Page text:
This pencil drawing by Girtin of the partially ruined abbey church at Kelso, seen from the north west, was copied from an engraving (see the source image above) that in turn was made after a watercolour by Thomas Hearne (1744–1817), and it therefore predates by at least a year the artist’s first visit to the Scottish Borders. Overlaying images of the engraving and the pencil drawing confirms that, although Girtin subtly altered the composition by opening out the perspective of the north west transept so that more of facade can be seen, in all other respects the copy follows the print exactly, albeit that the figures of the gravediggers are omitted. The same exercise conducted with another similar view of the remains of the abbey (see figure 1) by Girtin’s most significant early patron, the antiquarian and amateur artist James Moore (1762–99), who provided material for numerous views of Scottish churches, illustrates the qualitative differences between the sketches of amateurs and professionals. Moore’s sketch – which, initially at least, appears to be the source for Girtin’s drawing – thus gets the proportions of the building spectacularly wrong and confuses details such as the oculus window on the transept facade, rendering the oval as a circle. Hearne’s image, in contrast, provided Girtin with a composition that balanced the needs of the antiquarian market, which required accurate representations of the nation’s ancient remains, with the desires of those customers whose interest tended more towards landscape watercolours and for whom a close and low viewpoint offered greater drama. Both sectors of the market might have been expected to approve of the only significant differences between Girtin’s drawing and its source – the absence of the gravediggers and the removal of the bell rope draped across the facade – both of which were signs that the shell of the transept currently housed the village church. The makeshift roof shown in the print is carefully fudged by Girtin so that there is nothing to suggest that we are not looking at a romantic ruin rather than a makeshift accommodation of the local parish church.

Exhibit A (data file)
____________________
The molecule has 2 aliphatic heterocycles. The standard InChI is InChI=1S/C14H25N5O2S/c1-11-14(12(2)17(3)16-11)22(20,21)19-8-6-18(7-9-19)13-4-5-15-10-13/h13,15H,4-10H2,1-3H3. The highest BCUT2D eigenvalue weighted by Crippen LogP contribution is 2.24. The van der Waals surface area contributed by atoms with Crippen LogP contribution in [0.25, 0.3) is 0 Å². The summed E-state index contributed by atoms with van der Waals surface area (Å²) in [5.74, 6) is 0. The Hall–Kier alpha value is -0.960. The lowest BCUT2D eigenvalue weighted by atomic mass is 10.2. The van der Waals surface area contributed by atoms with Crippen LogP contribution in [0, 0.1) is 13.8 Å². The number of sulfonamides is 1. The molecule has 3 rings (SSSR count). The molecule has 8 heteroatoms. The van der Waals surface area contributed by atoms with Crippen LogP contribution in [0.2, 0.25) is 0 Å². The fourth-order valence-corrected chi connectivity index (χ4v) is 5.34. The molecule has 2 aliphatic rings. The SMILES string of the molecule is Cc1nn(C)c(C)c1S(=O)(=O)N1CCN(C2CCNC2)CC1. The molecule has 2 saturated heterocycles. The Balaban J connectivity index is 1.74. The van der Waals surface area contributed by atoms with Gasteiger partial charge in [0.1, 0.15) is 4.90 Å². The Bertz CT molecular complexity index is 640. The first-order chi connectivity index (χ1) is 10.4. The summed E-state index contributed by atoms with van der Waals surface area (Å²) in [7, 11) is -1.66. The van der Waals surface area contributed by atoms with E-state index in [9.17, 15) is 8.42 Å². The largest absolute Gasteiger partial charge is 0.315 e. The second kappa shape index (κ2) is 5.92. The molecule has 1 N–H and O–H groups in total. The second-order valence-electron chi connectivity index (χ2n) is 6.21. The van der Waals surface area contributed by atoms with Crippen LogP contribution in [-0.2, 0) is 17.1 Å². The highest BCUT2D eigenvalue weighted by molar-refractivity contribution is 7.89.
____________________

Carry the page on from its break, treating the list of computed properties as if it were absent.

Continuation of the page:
Girtin made a series of copies after Hearne’s composition around 1795–96, both from prints after his drawings and from the watercolours themselves. Many of them – including another Scottish subject, Melrose Abbey: The View to the South Transept (TG0868) – were produced for another of his early patrons, the amateur John Henderson (1764–1843), though there is no evidence that this view of Kelso was ever in Henderson’s possession. Indeed, the appearance on the art market in 2019 of a small watercolour based on this drawing (TG0270a) suggests that the outline was made for Dr Thomas Monro (1759–1833) and that, like another pencil copy of a Hearne composition engraved for Antiquities of Great-Britain (Hearne, 1786–1807), Glasgow High Street, Looking towards the Cathedral (TG0296), it ultimately came from Monro’s collection. The two outlines are roughly the same size, and, like the drawing considered here, Glasgow High Street was used as the basis for one of the small sketch-like watercolours that Monro commissioned in bulk from Girtin and that were sold at the patron’s posthumous sale as the work of Joseph Mallord William Turner (1775–1851).

Kelso Abbey, from the East

Notes in the Girtin Archive suggest that Girtin may have been responsible for another view of Kelso Abbey, this time seen from the east, and that it repeated the composition of a watercolour signed and dated by his master, Edward Dayes (1763–1804) (see figure 2) (Girtin Archive, 12/4). Both watercolours would therefore have been made after a sketch by Moore (Yale Center for British Art, Paul Mellon Collection (B1975.3.703)). However, the watercolour does not seem to have been photographed and it has thus not been possible to confirm the attribution to Girtin.

(?) 1795

Melrose Abbey: The View to the South Transept


1795 - 1796

Kelso Abbey, from the North West


1794 - 1795

Glasgow High Street, Looking towards the Cathedral


by Greg Smith

Place depicted